Liliuokalani Gardens is a lovely spot on Banyan Drive, on the way to Coconut Island. There are grassy areas with rocks and many fish ponds connected by a variety of bridges and decorated with stone lanterns. The shinto arches complete the Japanese feel of the gardens.
There are no actual “gardens” in terms of banks of flowers. It is really a park, but a very artfully designed one.
The bay has a breaker way out, which keeps the surf down at the shore. The black sand can be very silty and can get hot when the Sun is bright, although that has seldom been a problem for me. The trees tend to give enough shade in the latter half of the day. The focus of the beach is on canoeing and lots of clubs have their boats and take them out when the weather is nice. Around 5:30,a half hour before sunset, is when you’ll see lots of canoe-ers and longboarders paddling back in to shore. The beach is pretty unkempt, but that’s part of the charm. You have to look for restrooms and washing stations but they’re there.
We finally went to Kay LC for lunch on a rainy Christmas Eve. It’s close by and we’ve walked past it many times without going in. The menu is what would be considered traditional Hawaiian food, a cross between American diner and east Asian fast food. So you can get pancakes and veggie omelet, or Chinese 5-spice pork belly and fried ahi, or tonkatsu bento box and sushi. It’s greasy, and that’s part of the point. It’s “hangover food” as T-bone says, although you don’t have to be hungover to enjoy it. Three of us ate there (and were full for many hours after) for $23
One of my (minor) complaints about life here is that there don’t seem to be any decent delis, or even any crummy ones. The culture of the northeast, of crusty bread and big sandwiches, doesn’t exist here. Maybe it’s the Asian cultural influence of eating food with rice instead of bread, or maybe wheat has never thrived here as a crop, or maybe it’s because the introduction of bread to Hawaii was through the Portuguese, who left a tradition of very soft, sweet, cake-like bread – bread that is tasty but not suitable for sandwiches.
So it was a pleasant surprise to get paninis at Short & Sweet. They were the kind of sandwiches I miss from Philadelphia. They also make bagels and breads and croissants … Read the rest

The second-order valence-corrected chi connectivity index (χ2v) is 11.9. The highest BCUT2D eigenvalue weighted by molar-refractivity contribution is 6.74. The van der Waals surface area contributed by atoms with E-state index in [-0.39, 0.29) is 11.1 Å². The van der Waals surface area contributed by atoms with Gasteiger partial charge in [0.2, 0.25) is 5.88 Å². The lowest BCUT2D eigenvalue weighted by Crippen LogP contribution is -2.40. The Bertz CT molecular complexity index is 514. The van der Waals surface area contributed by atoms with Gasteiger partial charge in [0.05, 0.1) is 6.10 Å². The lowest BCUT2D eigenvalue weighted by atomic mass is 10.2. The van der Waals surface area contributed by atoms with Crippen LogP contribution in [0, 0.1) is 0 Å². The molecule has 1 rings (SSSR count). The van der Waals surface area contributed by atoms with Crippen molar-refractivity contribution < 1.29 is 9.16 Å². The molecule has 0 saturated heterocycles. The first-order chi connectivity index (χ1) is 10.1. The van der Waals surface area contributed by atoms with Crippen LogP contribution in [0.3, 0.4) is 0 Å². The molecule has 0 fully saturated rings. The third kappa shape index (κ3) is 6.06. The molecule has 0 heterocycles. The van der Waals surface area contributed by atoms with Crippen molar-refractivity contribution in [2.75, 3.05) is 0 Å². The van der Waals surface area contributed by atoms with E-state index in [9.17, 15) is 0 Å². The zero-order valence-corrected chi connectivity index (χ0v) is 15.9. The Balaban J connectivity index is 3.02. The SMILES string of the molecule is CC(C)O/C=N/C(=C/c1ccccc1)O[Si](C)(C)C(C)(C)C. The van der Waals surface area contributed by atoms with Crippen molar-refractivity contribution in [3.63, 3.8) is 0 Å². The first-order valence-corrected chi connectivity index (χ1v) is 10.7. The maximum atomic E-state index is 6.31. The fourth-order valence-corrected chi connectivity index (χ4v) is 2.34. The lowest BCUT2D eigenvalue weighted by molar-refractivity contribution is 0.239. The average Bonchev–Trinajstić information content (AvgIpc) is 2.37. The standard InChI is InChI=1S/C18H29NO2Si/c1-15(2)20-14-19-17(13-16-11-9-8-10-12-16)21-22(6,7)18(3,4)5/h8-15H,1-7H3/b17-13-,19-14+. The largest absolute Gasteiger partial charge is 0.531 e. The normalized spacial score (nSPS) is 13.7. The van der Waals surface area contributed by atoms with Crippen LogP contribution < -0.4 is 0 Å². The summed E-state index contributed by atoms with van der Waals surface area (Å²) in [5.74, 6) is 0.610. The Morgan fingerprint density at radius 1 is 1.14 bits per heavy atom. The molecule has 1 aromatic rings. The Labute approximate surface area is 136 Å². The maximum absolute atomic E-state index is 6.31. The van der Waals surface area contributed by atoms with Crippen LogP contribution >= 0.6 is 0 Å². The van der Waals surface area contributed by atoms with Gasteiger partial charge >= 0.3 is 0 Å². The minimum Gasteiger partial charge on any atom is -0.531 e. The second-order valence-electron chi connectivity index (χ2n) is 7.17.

Coconut Island is a very pleasant island in Hilo Bay, about a 10-15-minute walk from our place. It’s near the Castle Hilo Hawaiian hotel, which has the same architecture as our building. The grass is trimmed short, unlike some of the other parks in the area, so it’s a good space for keiki to run without tripping. It’s surrounded by rocky beach with some sand, and the water is pretty fresh, being close to the ocean, so it’s a good spot to swim or wade. Whenever I’m there I see many men fishing, and they catch good-size (20″ or more) fish just with rod and reel.
Our local Ace hardware store in Hilo (333 Kilauea) hosts a “Hardware Science” activity every week, demonstrating a science principle in a fun way. They have a book written by “Wizard IV”, the purported intellectual descendant of Wizard I (Michael Faraday) and Wizard III (Don Herbert, aka Mr. Wizard).
Intrigued, I searched and found the site whelmers.com a site with some of the 20,000 science activities collected over the past 200 years, designed to not overwhelm the audience/students, but merely “whelm” them.
This is probably our main guilty pleasures here. When we just don’t feel like cooking, we can walk over to B.I.P. (we can actually see it from the lanai) and order a pie. It’s not the cheapest pizza around but it’s better than the alternatives of Domino’s and Pizza Hut. (There’s also a traveling pizza hot truck with a portable wood oven that makes excellent, inexpensive pizza, but it’s in town only on Tuesdays)
He explains a concept that has occurred to me before only in a very rough way, that culture is in some part determined by the qualities of the language of that culture. If a language does not include, for example, the subjunctive mood (woulda coulda shoulda) then that culture is unable to express ‘what might have been’, and thus actually experiences less self-doubt and regret.… Read the rest